Abandoning a decade of B.C. Liberal tax policy, Premier Christy Clark plans to hike business taxes to pay for consumer relief - a fundamental reversal of the shift that was created by the harmonized sales tax.
In a bid to help the tax survive a binding, mail-in referendum this summer, Ms. Clark's new HST deal would include sending out cheques to half a million families and about 350,000 seniors later this year, while holding out the promise of a lower HST rate if the tax remains in place.
But if voters want to see her promised 10-per-cent HST rate, they'll not only have to support the tax in sufficient numbers, but they'll also have to re-elect the provincial Liberals to a fourth term in office.
The HST is being put to a referendum because of a massive public backlash over the new tax regime that also threatened to swamp the fortunes of the governing B.C. Liberals.
"We're going to pay for this by rebalancing the burden of taxation between big business and consumers," Ms. Clark told reporters Wednesday. "Lots of families will actually be better off."
Since taking office in 2001, the Liberals have steadily cut corporate taxes in the name of competition and job creation. But Ms. Clark is backing away from that: By Jan. 1, 2012, the province's corporate tax rate would rise from 10 per cent to 12 per cent, while Ontario's rate is scheduled to drop to 11 per cent next year.
Ms. Clark is proposing to cut the HST rate to 11 per cent from 12 per cent on July 1, 2012. The rate would drop to 10 per cent two years after that. In the meantime, the next provincial election must be called no later than May, 2013, and Ms. Clark has said she wants to head to the polls as early as this fall.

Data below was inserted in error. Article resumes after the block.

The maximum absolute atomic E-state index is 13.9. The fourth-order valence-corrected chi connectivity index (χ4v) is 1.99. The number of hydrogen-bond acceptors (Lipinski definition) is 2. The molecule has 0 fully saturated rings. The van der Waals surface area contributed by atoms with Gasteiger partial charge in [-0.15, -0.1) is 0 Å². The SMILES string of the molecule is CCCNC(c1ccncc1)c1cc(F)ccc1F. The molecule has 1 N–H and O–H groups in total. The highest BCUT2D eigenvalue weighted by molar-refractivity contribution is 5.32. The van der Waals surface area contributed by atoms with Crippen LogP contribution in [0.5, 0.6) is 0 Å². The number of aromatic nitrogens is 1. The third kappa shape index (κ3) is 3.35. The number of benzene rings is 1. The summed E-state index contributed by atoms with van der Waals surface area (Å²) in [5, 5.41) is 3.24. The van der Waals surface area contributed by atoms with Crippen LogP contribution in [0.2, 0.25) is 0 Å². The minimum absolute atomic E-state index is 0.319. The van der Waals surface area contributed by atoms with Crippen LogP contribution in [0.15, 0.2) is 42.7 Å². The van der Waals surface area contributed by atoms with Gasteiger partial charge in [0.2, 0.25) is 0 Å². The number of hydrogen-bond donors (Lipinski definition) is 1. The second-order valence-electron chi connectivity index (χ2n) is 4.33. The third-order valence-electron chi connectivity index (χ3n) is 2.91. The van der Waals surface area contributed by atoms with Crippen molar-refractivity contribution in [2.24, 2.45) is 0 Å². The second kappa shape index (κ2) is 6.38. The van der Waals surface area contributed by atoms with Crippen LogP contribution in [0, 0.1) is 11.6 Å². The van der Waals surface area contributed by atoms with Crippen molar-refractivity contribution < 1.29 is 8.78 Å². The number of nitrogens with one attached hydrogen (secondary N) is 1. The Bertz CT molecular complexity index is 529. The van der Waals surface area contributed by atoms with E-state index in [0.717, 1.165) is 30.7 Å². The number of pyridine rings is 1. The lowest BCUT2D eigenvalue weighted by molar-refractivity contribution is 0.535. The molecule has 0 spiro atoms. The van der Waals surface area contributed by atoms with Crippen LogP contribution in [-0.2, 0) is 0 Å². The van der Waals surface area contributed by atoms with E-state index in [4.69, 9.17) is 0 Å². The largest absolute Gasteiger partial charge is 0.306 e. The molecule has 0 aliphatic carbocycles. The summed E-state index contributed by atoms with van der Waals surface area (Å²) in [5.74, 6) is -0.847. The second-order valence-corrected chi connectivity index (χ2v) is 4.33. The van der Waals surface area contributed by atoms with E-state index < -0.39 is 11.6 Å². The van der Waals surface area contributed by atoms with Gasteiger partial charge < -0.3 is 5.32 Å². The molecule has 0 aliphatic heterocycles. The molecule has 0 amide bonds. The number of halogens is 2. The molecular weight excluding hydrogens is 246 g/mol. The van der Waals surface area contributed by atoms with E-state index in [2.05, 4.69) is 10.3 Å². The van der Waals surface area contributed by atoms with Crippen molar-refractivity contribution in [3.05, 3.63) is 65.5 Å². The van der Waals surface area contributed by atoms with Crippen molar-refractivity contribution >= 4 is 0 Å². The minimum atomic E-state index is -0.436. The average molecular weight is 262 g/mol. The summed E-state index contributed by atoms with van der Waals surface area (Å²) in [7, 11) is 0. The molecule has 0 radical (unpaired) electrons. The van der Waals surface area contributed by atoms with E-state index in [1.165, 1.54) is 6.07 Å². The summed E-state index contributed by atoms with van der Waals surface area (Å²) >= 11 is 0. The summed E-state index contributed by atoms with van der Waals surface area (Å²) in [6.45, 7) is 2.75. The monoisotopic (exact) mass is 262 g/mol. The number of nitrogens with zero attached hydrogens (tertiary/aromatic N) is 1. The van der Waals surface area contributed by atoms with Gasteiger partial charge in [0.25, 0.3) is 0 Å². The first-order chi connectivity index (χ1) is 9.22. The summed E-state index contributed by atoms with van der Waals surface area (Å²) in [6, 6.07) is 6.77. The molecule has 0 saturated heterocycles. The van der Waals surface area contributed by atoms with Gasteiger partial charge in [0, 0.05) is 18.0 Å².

It is only at the 10-per-cent rate that the average B.C. family would be ahead - by $120 a year - compared with the former system of a separate provincial sales tax and federal GST. By 2014, however, the average family would have shelled out $815 more for goods and services than they would have under the old tax system.
The opposition New Democratic Party, which is urging voters to reject the HST, has made no commitment to cutting the rate. NDP Leader Adrian Dix said the proposed changes still favour big business over families, and he said voters shouldn't believe that the Liberals will lower the rate as promised: "They can't be trusted," he said.
To bridge the HST gap until the first rate cut, the government is offering a $175 cheque for every child under the age of 18, to be paid out later this year. As well, seniors with an income under $40,000 would get the one-time payout of $175.
Ms. Clark's plan would cost corporations $353-million each year by 2013, while small business would forgo a promised tax cut worth $280-million.
Just last month, B.C.'s Finance Minister, Kevin Falcon, scoffed at Mr. Dix's proposal to hike corporate taxes - but also revert to the former PST/GST system. Mr. Dix's approach "is to crank up taxes, attack business and destroy investment," said Mr. Falcon in April.
On Wednesday, Mr. Falcon said business tax hikes had to be part of the equation of selling the public on the HST. "Although we have never been a government to promote any tax increase, it is clear that business is a major beneficiary of the HST and an honest rebalancing is viewed by the public as appropriate and reasonable."
Jock Finlayson, executive vice-president of the Business Council of B.C., said the business community largely accepts the tax shift as a requirement to save the HST, which has generated $2-billion in savings each year for business.
"I'm not jumping up and down with enthusiasm over higher corporate taxes," he said. "But the net effect is we are still significantly better off."
Even with the business tax hikes, the government will have to dip into its contingency fund to make up lost revenue without derailing its plans to balance the budget in 2013. As well, the province will have to maintain its ambitious targets of spending restraint, likely extending a wage freeze in the public sector, already in place for two years, until the year 2015.